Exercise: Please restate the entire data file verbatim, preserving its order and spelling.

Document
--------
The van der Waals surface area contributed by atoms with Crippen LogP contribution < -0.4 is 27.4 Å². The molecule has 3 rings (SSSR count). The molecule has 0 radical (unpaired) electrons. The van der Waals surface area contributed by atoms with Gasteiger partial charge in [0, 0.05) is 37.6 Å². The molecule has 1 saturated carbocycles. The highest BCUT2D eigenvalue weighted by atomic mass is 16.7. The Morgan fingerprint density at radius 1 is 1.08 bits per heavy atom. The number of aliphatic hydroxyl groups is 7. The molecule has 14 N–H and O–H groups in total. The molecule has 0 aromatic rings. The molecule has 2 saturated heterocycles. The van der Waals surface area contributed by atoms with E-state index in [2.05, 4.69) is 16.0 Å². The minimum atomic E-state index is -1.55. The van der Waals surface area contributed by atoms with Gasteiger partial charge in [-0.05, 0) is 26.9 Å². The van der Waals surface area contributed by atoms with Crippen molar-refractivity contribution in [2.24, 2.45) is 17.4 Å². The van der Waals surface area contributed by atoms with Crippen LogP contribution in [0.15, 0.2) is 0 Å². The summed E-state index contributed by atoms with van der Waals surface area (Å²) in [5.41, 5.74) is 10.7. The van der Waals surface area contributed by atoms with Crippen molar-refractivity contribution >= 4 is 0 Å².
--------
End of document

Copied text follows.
The van der Waals surface area contributed by atoms with Crippen LogP contribution < -0.4 is 27.4 Å². The molecule has 3 rings (SSSR count). The molecule has 0 radical (unpaired) electrons. The van der Waals surface area contributed by atoms with Gasteiger partial charge in [0, 0.05) is 37.6 Å². The molecule has 1 saturated carbocycles. The highest BCUT2D eigenvalue weighted by atomic mass is 16.7. The Morgan fingerprint density at radius 1 is 1.08 bits per heavy atom. The number of aliphatic hydroxyl groups is 7. The molecule has 14 N–H and O–H groups in total. The molecule has 0 aromatic rings. The molecule has 2 saturated heterocycles. The van der Waals surface area contributed by atoms with E-state index in [2.05, 4.69) is 16.0 Å². The minimum atomic E-state index is -1.55. The van der Waals surface area contributed by atoms with Gasteiger partial charge in [-0.05, 0) is 26.9 Å². The van der Waals surface area contributed by atoms with Crippen molar-refractivity contribution in [2.24, 2.45) is 17.4 Å². The van der Waals surface area contributed by atoms with Crippen LogP contribution in [0.15, 0.2) is 0 Å². The summed E-state index contributed by atoms with van der Waals surface area (Å²) in [5.41, 5.74) is 10.7. The van der Waals surface area contributed by atoms with Crippen molar-refractivity contribution >= 4 is 0 Å².